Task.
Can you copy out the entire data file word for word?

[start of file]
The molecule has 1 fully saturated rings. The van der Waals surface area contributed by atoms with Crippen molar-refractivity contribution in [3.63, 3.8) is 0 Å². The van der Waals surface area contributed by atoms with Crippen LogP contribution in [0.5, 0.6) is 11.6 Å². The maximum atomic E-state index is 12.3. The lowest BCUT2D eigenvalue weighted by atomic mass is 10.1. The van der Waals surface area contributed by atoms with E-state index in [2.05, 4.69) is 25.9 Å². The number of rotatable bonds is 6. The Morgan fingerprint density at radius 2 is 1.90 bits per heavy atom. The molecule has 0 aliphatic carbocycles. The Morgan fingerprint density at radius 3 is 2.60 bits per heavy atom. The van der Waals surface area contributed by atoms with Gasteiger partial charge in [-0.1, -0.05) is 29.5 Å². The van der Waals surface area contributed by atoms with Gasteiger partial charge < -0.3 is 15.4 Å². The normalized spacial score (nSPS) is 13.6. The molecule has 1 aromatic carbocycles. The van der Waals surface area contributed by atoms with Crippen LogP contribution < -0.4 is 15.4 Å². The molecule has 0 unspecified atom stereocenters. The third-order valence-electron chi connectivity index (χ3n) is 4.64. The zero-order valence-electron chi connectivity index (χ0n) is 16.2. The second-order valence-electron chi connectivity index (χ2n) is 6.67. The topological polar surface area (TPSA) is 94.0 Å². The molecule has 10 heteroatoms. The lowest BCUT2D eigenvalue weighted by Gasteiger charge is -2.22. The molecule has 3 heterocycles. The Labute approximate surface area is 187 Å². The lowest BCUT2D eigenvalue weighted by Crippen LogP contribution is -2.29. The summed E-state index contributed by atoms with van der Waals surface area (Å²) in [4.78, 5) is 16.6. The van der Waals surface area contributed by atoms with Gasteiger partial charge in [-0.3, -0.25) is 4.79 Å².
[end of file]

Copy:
The molecule has 1 fully saturated rings. The van der Waals surface area contributed by atoms with Crippen molar-refractivity contribution in [3.63, 3.8) is 0 Å². The van der Waals surface area contributed by atoms with Crippen LogP contribution in [0.5, 0.6) is 11.6 Å². The maximum atomic E-state index is 12.3. The lowest BCUT2D eigenvalue weighted by atomic mass is 10.1. The van der Waals surface area contributed by atoms with E-state index in [2.05, 4.69) is 25.9 Å². The number of rotatable bonds is 6. The Morgan fingerprint density at radius 2 is 1.90 bits per heavy atom. The molecule has 0 aliphatic carbocycles. The Morgan fingerprint density at radius 3 is 2.60 bits per heavy atom. The van der Waals surface area contributed by atoms with Gasteiger partial charge in [-0.1, -0.05) is 29.5 Å². The van der Waals surface area contributed by atoms with Gasteiger partial charge < -0.3 is 15.4 Å². The normalized spacial score (nSPS) is 13.6. The molecule has 1 aromatic carbocycles. The van der Waals surface area contributed by atoms with Crippen LogP contribution < -0.4 is 15.4 Å². The molecule has 0 unspecified atom stereocenters. The third-order valence-electron chi connectivity index (χ3n) is 4.64. The zero-order valence-electron chi connectivity index (χ0n) is 16.2. The second-order valence-electron chi connectivity index (χ2n) is 6.67. The topological polar surface area (TPSA) is 94.0 Å². The molecule has 10 heteroatoms. The lowest BCUT2D eigenvalue weighted by Gasteiger charge is -2.22. The molecule has 3 heterocycles. The Labute approximate surface area is 187 Å². The lowest BCUT2D eigenvalue weighted by Crippen LogP contribution is -2.29. The summed E-state index contributed by atoms with van der Waals surface area (Å²) in [4.78, 5) is 16.6. The van der Waals surface area contributed by atoms with Gasteiger partial charge in [-0.3, -0.25) is 4.79 Å².